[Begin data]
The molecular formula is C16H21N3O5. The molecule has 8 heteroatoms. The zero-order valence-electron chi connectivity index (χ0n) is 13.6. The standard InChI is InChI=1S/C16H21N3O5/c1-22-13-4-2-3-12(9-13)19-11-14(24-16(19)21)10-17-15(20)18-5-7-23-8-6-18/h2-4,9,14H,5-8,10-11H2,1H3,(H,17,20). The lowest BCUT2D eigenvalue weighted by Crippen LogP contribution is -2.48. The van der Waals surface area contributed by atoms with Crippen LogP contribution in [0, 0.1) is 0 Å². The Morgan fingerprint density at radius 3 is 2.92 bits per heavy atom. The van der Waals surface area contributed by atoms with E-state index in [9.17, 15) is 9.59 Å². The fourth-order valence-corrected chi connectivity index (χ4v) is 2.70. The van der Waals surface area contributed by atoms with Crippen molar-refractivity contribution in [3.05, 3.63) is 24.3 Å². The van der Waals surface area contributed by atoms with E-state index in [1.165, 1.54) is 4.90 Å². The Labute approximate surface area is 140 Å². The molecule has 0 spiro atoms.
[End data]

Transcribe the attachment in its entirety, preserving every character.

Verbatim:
The molecular formula is C16H21N3O5. The molecule has 8 heteroatoms. The zero-order valence-electron chi connectivity index (χ0n) is 13.6. The standard InChI is InChI=1S/C16H21N3O5/c1-22-13-4-2-3-12(9-13)19-11-14(24-16(19)21)10-17-15(20)18-5-7-23-8-6-18/h2-4,9,14H,5-8,10-11H2,1H3,(H,17,20). The lowest BCUT2D eigenvalue weighted by Crippen LogP contribution is -2.48. The van der Waals surface area contributed by atoms with Crippen LogP contribution in [0, 0.1) is 0 Å². The Morgan fingerprint density at radius 3 is 2.92 bits per heavy atom. The van der Waals surface area contributed by atoms with E-state index in [9.17, 15) is 9.59 Å². The fourth-order valence-corrected chi connectivity index (χ4v) is 2.70. The van der Waals surface area contributed by atoms with Crippen molar-refractivity contribution in [3.05, 3.63) is 24.3 Å². The van der Waals surface area contributed by atoms with E-state index in [1.165, 1.54) is 4.90 Å². The Labute approximate surface area is 140 Å². The molecule has 0 spiro atoms.